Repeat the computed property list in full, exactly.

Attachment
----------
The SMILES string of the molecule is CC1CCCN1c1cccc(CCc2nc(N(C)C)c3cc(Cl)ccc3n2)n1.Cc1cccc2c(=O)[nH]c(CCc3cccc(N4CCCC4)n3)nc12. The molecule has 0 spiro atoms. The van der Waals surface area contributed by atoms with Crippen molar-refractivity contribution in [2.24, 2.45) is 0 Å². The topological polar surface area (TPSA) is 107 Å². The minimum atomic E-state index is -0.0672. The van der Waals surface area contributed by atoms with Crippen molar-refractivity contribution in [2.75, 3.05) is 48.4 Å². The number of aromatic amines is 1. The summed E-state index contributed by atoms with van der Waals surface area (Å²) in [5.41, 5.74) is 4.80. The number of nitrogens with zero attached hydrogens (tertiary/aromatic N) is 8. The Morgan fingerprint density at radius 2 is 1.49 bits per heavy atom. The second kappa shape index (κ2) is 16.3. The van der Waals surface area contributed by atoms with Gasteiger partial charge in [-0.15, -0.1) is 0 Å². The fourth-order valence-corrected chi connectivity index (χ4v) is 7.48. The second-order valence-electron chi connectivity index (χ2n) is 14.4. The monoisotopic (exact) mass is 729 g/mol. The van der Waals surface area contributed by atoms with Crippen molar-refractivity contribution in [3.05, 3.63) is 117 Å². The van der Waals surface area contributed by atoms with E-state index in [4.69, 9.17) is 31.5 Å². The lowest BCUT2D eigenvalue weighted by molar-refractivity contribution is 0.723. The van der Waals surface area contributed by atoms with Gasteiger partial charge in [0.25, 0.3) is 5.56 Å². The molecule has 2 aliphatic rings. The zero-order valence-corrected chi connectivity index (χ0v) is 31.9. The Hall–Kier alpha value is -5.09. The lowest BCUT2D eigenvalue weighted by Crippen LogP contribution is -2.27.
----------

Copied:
The SMILES string of the molecule is CC1CCCN1c1cccc(CCc2nc(N(C)C)c3cc(Cl)ccc3n2)n1.Cc1cccc2c(=O)[nH]c(CCc3cccc(N4CCCC4)n3)nc12. The molecule has 0 spiro atoms. The van der Waals surface area contributed by atoms with Crippen molar-refractivity contribution in [2.24, 2.45) is 0 Å². The topological polar surface area (TPSA) is 107 Å². The minimum atomic E-state index is -0.0672. The van der Waals surface area contributed by atoms with Crippen molar-refractivity contribution in [2.75, 3.05) is 48.4 Å². The number of aromatic amines is 1. The summed E-state index contributed by atoms with van der Waals surface area (Å²) in [5.41, 5.74) is 4.80. The number of nitrogens with zero attached hydrogens (tertiary/aromatic N) is 8. The Morgan fingerprint density at radius 2 is 1.49 bits per heavy atom. The second kappa shape index (κ2) is 16.3. The van der Waals surface area contributed by atoms with Gasteiger partial charge in [-0.15, -0.1) is 0 Å². The fourth-order valence-corrected chi connectivity index (χ4v) is 7.48. The second-order valence-electron chi connectivity index (χ2n) is 14.4. The monoisotopic (exact) mass is 729 g/mol. The van der Waals surface area contributed by atoms with Crippen molar-refractivity contribution in [3.05, 3.63) is 117 Å². The van der Waals surface area contributed by atoms with E-state index in [4.69, 9.17) is 31.5 Å². The lowest BCUT2D eigenvalue weighted by molar-refractivity contribution is 0.723. The van der Waals surface area contributed by atoms with Gasteiger partial charge in [0.25, 0.3) is 5.56 Å². The molecule has 2 aliphatic rings. The zero-order valence-corrected chi connectivity index (χ0v) is 31.9. The Hall–Kier alpha value is -5.09. The lowest BCUT2D eigenvalue weighted by Crippen LogP contribution is -2.27.